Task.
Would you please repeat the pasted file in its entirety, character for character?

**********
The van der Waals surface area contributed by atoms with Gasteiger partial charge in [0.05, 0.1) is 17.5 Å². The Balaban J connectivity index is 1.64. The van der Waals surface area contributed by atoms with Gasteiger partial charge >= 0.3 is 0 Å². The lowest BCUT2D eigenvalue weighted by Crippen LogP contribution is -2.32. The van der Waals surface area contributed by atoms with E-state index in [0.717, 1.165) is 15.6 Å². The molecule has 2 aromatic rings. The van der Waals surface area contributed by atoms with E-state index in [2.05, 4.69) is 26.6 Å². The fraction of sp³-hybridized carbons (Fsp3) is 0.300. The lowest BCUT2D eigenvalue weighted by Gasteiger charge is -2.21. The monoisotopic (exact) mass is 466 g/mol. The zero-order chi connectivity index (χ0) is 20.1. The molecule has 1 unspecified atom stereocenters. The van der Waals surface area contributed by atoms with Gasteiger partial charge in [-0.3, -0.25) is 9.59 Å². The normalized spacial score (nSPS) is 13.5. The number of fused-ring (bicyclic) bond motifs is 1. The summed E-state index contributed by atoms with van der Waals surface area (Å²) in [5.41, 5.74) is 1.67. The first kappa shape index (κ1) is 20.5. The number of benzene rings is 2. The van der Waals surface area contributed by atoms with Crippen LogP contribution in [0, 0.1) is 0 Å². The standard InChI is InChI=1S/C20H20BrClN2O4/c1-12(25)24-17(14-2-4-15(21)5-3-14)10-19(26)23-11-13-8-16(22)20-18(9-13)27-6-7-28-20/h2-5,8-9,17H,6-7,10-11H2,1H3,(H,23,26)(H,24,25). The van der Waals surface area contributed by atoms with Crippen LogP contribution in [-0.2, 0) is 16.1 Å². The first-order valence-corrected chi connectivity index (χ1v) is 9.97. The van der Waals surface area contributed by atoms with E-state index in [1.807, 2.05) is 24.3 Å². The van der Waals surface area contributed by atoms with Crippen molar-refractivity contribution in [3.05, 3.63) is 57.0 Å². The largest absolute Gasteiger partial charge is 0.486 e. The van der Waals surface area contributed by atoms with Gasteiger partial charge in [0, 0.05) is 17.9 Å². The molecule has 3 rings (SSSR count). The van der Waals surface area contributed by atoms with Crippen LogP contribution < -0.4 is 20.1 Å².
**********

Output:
The van der Waals surface area contributed by atoms with Gasteiger partial charge in [0.05, 0.1) is 17.5 Å². The Balaban J connectivity index is 1.64. The van der Waals surface area contributed by atoms with Gasteiger partial charge >= 0.3 is 0 Å². The lowest BCUT2D eigenvalue weighted by Crippen LogP contribution is -2.32. The van der Waals surface area contributed by atoms with E-state index in [0.717, 1.165) is 15.6 Å². The molecule has 2 aromatic rings. The van der Waals surface area contributed by atoms with E-state index in [2.05, 4.69) is 26.6 Å². The fraction of sp³-hybridized carbons (Fsp3) is 0.300. The lowest BCUT2D eigenvalue weighted by Gasteiger charge is -2.21. The monoisotopic (exact) mass is 466 g/mol. The zero-order chi connectivity index (χ0) is 20.1. The molecule has 1 unspecified atom stereocenters. The van der Waals surface area contributed by atoms with Gasteiger partial charge in [-0.3, -0.25) is 9.59 Å². The normalized spacial score (nSPS) is 13.5. The number of fused-ring (bicyclic) bond motifs is 1. The summed E-state index contributed by atoms with van der Waals surface area (Å²) in [5.41, 5.74) is 1.67. The first kappa shape index (κ1) is 20.5. The number of benzene rings is 2. The van der Waals surface area contributed by atoms with Crippen LogP contribution in [0, 0.1) is 0 Å². The standard InChI is InChI=1S/C20H20BrClN2O4/c1-12(25)24-17(14-2-4-15(21)5-3-14)10-19(26)23-11-13-8-16(22)20-18(9-13)27-6-7-28-20/h2-5,8-9,17H,6-7,10-11H2,1H3,(H,23,26)(H,24,25). The van der Waals surface area contributed by atoms with Crippen LogP contribution in [-0.2, 0) is 16.1 Å². The first-order valence-corrected chi connectivity index (χ1v) is 9.97. The van der Waals surface area contributed by atoms with E-state index in [1.807, 2.05) is 24.3 Å². The van der Waals surface area contributed by atoms with Crippen molar-refractivity contribution in [3.05, 3.63) is 57.0 Å². The largest absolute Gasteiger partial charge is 0.486 e. The van der Waals surface area contributed by atoms with Gasteiger partial charge in [0, 0.05) is 17.9 Å². The molecule has 3 rings (SSSR count). The van der Waals surface area contributed by atoms with Crippen LogP contribution < -0.4 is 20.1 Å².